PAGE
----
The One Ground Rule for Fighting Fair in an ADHD Marriage
A harmless quarrel can go from 0 to 100 in a matter of moments when ADHD is part of your relationship. To keep run-away emotions under control, follow these five expert tips and learn to keep the peace while communicating productively.
It’s no secret that people with attention deficit disorder (ADHD) have trouble regulating their emotions. This can lead them to jump to the wrong conclusion or to take offense where none was intended. Mild disagreements can quickly turn into bitter fights.
Before your anger gets the best of you, follow this ADHD relationship advice — tested by real marriages — to make your union stronger.
When one or both “halves” of a couple have ADHD, anger, resentment, and quarreling are all too common. But don’t take it from me. Consider these statements made to me recently by some of my clients in ADHD marriages:
“Tom can go from zero to 100 in 10 seconds,” says Tom’s wife. Unfortunately, she isn’t talking about driving. She’s talking about his anger.
“There’s just no reasoning with her when she gets upset,” John says of his wife. “It’s like quicksand. The more I struggle to escape, the deeper I sink.”
“I don’t understand why she gets so upset,” says Bob. “Out of the clear blue, my wife gets mad and stomps out of the room, slamming the door behind her.”
If people with ADHD are to minimize strife in their relationships, they must “fight fair” and be willing to compromise. After all, in most disagreements neither partner is entirely right or entirely wrong.
Understand Each Other’s Values
What matters most to you? What matters most to your partner? If you take the time to find out where your values coincide — and where they diverge — your disagreements will be less likely to take a nasty turn.
Imagine a couple having a discussion about housekeeping. One partner (who values time above money) wants to hire someone to clean the house once a week. The other partner (who values money above time) considers that an extravagance. There’s no right or wrong here — just a clash of values. So, rather than argue their positions, the partners talk about the values that underlie them. They compromise, and hire a cleaning person to come in once every two weeks.
Establish Ground Rules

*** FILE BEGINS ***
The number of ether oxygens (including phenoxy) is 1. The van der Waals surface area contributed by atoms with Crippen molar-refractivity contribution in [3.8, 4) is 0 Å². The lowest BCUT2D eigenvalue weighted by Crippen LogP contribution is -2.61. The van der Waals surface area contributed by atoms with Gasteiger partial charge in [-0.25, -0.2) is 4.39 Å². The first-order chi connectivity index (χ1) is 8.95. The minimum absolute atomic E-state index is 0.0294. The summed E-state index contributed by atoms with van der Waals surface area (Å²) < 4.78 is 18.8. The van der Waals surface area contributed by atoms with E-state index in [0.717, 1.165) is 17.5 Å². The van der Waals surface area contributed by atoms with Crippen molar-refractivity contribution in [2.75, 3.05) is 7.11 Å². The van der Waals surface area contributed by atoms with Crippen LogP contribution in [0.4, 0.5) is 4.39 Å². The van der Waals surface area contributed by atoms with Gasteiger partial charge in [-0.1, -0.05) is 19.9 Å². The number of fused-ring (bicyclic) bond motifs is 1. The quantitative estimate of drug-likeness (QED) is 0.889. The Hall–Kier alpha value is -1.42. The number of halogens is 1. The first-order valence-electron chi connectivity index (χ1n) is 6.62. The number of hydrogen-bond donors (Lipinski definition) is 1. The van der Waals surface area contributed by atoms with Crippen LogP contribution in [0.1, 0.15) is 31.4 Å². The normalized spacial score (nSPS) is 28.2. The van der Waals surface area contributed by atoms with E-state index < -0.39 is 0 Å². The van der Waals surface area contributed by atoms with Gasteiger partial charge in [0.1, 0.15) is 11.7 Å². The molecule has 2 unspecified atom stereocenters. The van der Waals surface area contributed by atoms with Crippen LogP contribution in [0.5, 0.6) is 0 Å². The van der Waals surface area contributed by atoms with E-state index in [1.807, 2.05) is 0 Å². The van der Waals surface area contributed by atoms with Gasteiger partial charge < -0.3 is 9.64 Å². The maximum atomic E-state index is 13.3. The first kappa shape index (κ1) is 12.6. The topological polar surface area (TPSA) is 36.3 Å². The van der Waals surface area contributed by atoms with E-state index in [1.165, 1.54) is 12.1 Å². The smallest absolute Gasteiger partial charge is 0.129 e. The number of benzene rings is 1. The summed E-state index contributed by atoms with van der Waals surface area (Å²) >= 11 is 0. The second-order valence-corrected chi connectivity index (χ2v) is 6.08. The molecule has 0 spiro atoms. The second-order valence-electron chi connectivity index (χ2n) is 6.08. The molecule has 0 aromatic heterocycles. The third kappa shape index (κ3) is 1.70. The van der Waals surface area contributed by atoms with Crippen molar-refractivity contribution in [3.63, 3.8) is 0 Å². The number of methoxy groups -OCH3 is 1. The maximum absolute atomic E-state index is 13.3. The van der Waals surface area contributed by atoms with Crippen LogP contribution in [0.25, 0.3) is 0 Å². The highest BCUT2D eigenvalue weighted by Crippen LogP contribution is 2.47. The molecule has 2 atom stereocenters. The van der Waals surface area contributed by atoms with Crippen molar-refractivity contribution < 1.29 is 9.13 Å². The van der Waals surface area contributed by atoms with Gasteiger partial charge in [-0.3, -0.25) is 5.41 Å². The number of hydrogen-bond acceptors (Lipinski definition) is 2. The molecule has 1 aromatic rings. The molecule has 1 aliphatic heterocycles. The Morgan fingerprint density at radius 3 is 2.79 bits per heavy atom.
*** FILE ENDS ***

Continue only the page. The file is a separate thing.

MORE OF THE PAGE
These should govern how, when, and where arguments will proceed. If you or your partner takes ADHD medication, for example, it’s probably a good idea to limit potentially explosive conversations to times when impulsivity and other symptoms are fully controlled. If you have a hard time controlling your temper in conversations, perhaps you could agree to hold conversations via e-mail.
One couple I’ve worked with decided to discuss difficult issues only after the children had gone to bed.
Another couple agreed to wait until the weekend to have difficult discussions — because during the week they’re simply too tired to think clearly.
One ground rule, above all others, is especially important: Stop any discussion right away if you or your partner becomes angry. Take a breather and return to the discussion 30 minutes later, after the anger has dissipated. Go for a walk, visit a neighbor, or play with a pet. You might consider this a time-out for grown-ups.
It’s not always easy to delay discussions — especially if you or your partner tends to be impulsive. But it’s a skill worth cultivating, for the sake of your relationship.
Restate Your Partner’s Words
If your partner says something with which you violently disagree, stifle the urge to pounce. Consider the possibility that you have missed — or misinterpreted — something. The best way to do this is to restate, in your own words, what you think your partner said — and how your partner feels. Then ask your partner if you’ve gotten it right.
Don’t continue the discussion until you’re certain that you understand your partner’s position.
Look for Anger Cues
In many instances, it’s possible to sidestep disagreements altogether if each partner watches for signs that the other is becoming annoyed.
Consider my client Bob and his wife, who always seemed to get angry at him “out of the blue.” Once the three of us talked things over, Bob had an important realization: Long before she blew up at him, his wife showed many signs of anger — clenched fists, crossed arms, facial flushing, and changes in her tone of voice. Things got better between them once he started paying closer attention to these non-verbal cues — and once she agreed to try to express herself more directly.
Keep Things in Perspective
Arguments take a heavy physical and mental toll. Is it really worth the time and emotional stress? Often it’s better to be like Teflon — and let things slide — than to be like Velcro, quickly grabbing on to every annoyance or perceived slight.